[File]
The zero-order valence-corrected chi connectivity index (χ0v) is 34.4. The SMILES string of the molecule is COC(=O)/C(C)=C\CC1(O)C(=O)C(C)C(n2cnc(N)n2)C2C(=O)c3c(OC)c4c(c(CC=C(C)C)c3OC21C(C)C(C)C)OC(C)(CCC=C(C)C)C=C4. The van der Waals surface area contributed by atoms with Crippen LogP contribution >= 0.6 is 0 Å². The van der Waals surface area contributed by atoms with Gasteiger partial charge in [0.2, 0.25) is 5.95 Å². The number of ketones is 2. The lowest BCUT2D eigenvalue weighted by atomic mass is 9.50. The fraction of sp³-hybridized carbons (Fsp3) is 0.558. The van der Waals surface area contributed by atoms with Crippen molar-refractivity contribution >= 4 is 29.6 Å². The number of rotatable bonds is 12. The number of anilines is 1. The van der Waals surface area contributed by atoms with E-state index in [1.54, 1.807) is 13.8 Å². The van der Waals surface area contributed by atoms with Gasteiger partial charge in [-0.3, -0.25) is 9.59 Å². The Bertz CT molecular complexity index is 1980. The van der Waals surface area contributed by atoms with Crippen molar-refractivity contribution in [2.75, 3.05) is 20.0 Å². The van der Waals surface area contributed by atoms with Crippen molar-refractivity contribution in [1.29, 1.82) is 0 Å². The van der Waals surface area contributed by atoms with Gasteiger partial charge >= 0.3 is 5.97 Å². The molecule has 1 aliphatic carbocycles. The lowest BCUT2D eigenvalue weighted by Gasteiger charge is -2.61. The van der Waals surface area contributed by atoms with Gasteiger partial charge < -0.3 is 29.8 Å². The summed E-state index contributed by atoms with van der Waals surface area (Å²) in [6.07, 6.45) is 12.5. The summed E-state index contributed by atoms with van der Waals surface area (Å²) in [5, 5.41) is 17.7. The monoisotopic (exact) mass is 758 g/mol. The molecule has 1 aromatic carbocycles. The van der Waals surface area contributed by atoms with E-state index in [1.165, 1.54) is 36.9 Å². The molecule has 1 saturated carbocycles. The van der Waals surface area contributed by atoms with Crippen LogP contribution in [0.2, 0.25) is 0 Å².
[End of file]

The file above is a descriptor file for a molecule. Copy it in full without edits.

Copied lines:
The zero-order valence-corrected chi connectivity index (χ0v) is 34.4. The SMILES string of the molecule is COC(=O)/C(C)=C\CC1(O)C(=O)C(C)C(n2cnc(N)n2)C2C(=O)c3c(OC)c4c(c(CC=C(C)C)c3OC21C(C)C(C)C)OC(C)(CCC=C(C)C)C=C4. The van der Waals surface area contributed by atoms with Crippen LogP contribution >= 0.6 is 0 Å². The van der Waals surface area contributed by atoms with Gasteiger partial charge in [0.2, 0.25) is 5.95 Å². The number of ketones is 2. The lowest BCUT2D eigenvalue weighted by atomic mass is 9.50. The fraction of sp³-hybridized carbons (Fsp3) is 0.558. The van der Waals surface area contributed by atoms with Crippen molar-refractivity contribution >= 4 is 29.6 Å². The number of rotatable bonds is 12. The number of anilines is 1. The van der Waals surface area contributed by atoms with E-state index in [1.54, 1.807) is 13.8 Å². The van der Waals surface area contributed by atoms with Gasteiger partial charge in [-0.3, -0.25) is 9.59 Å². The Bertz CT molecular complexity index is 1980. The van der Waals surface area contributed by atoms with Crippen molar-refractivity contribution in [2.75, 3.05) is 20.0 Å². The van der Waals surface area contributed by atoms with Crippen molar-refractivity contribution in [1.29, 1.82) is 0 Å². The van der Waals surface area contributed by atoms with Gasteiger partial charge >= 0.3 is 5.97 Å². The molecule has 1 aliphatic carbocycles. The lowest BCUT2D eigenvalue weighted by Gasteiger charge is -2.61. The van der Waals surface area contributed by atoms with Gasteiger partial charge < -0.3 is 29.8 Å². The summed E-state index contributed by atoms with van der Waals surface area (Å²) in [6.07, 6.45) is 12.5. The summed E-state index contributed by atoms with van der Waals surface area (Å²) in [5, 5.41) is 17.7. The monoisotopic (exact) mass is 758 g/mol. The molecule has 1 aromatic carbocycles. The van der Waals surface area contributed by atoms with E-state index in [1.165, 1.54) is 36.9 Å². The molecule has 1 saturated carbocycles. The van der Waals surface area contributed by atoms with Crippen LogP contribution in [0.2, 0.25) is 0 Å².